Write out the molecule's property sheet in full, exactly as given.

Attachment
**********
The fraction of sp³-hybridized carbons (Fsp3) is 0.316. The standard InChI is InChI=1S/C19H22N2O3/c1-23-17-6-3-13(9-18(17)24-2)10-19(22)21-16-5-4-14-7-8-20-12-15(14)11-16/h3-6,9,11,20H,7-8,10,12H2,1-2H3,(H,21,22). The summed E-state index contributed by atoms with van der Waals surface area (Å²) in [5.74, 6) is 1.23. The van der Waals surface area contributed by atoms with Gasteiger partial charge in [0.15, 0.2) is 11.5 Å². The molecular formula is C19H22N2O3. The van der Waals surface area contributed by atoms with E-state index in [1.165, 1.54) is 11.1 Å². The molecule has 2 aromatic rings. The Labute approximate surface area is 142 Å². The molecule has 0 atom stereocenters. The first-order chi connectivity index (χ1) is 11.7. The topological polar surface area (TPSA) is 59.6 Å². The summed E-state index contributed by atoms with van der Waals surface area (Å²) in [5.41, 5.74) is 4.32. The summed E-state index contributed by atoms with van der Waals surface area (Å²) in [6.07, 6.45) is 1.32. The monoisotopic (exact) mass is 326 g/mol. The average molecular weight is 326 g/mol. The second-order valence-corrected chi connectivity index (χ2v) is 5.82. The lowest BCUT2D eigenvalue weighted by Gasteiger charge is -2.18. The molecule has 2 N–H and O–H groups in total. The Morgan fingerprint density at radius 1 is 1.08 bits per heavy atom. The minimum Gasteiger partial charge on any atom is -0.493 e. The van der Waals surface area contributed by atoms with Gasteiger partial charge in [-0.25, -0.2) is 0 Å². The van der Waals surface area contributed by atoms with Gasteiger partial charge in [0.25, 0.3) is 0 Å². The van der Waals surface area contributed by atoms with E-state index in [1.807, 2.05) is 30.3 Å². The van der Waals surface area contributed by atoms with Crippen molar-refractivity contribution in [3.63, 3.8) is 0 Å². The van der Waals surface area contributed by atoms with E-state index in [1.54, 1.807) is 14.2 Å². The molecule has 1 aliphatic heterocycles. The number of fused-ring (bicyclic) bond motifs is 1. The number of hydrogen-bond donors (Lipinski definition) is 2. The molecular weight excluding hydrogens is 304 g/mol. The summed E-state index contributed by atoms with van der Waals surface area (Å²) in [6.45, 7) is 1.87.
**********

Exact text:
The fraction of sp³-hybridized carbons (Fsp3) is 0.316. The standard InChI is InChI=1S/C19H22N2O3/c1-23-17-6-3-13(9-18(17)24-2)10-19(22)21-16-5-4-14-7-8-20-12-15(14)11-16/h3-6,9,11,20H,7-8,10,12H2,1-2H3,(H,21,22). The summed E-state index contributed by atoms with van der Waals surface area (Å²) in [5.74, 6) is 1.23. The van der Waals surface area contributed by atoms with Gasteiger partial charge in [0.15, 0.2) is 11.5 Å². The molecular formula is C19H22N2O3. The van der Waals surface area contributed by atoms with E-state index in [1.165, 1.54) is 11.1 Å². The molecule has 2 aromatic rings. The Labute approximate surface area is 142 Å². The molecule has 0 atom stereocenters. The first-order chi connectivity index (χ1) is 11.7. The topological polar surface area (TPSA) is 59.6 Å². The summed E-state index contributed by atoms with van der Waals surface area (Å²) in [5.41, 5.74) is 4.32. The summed E-state index contributed by atoms with van der Waals surface area (Å²) in [6.07, 6.45) is 1.32. The monoisotopic (exact) mass is 326 g/mol. The average molecular weight is 326 g/mol. The second-order valence-corrected chi connectivity index (χ2v) is 5.82. The lowest BCUT2D eigenvalue weighted by Gasteiger charge is -2.18. The molecule has 2 N–H and O–H groups in total. The Morgan fingerprint density at radius 1 is 1.08 bits per heavy atom. The minimum Gasteiger partial charge on any atom is -0.493 e. The van der Waals surface area contributed by atoms with Gasteiger partial charge in [-0.25, -0.2) is 0 Å². The van der Waals surface area contributed by atoms with Gasteiger partial charge in [0.25, 0.3) is 0 Å². The van der Waals surface area contributed by atoms with E-state index in [1.807, 2.05) is 30.3 Å². The van der Waals surface area contributed by atoms with Crippen molar-refractivity contribution in [3.63, 3.8) is 0 Å². The van der Waals surface area contributed by atoms with E-state index in [1.54, 1.807) is 14.2 Å². The molecule has 1 aliphatic heterocycles. The number of fused-ring (bicyclic) bond motifs is 1. The number of hydrogen-bond donors (Lipinski definition) is 2. The molecular weight excluding hydrogens is 304 g/mol. The summed E-state index contributed by atoms with van der Waals surface area (Å²) in [6.45, 7) is 1.87.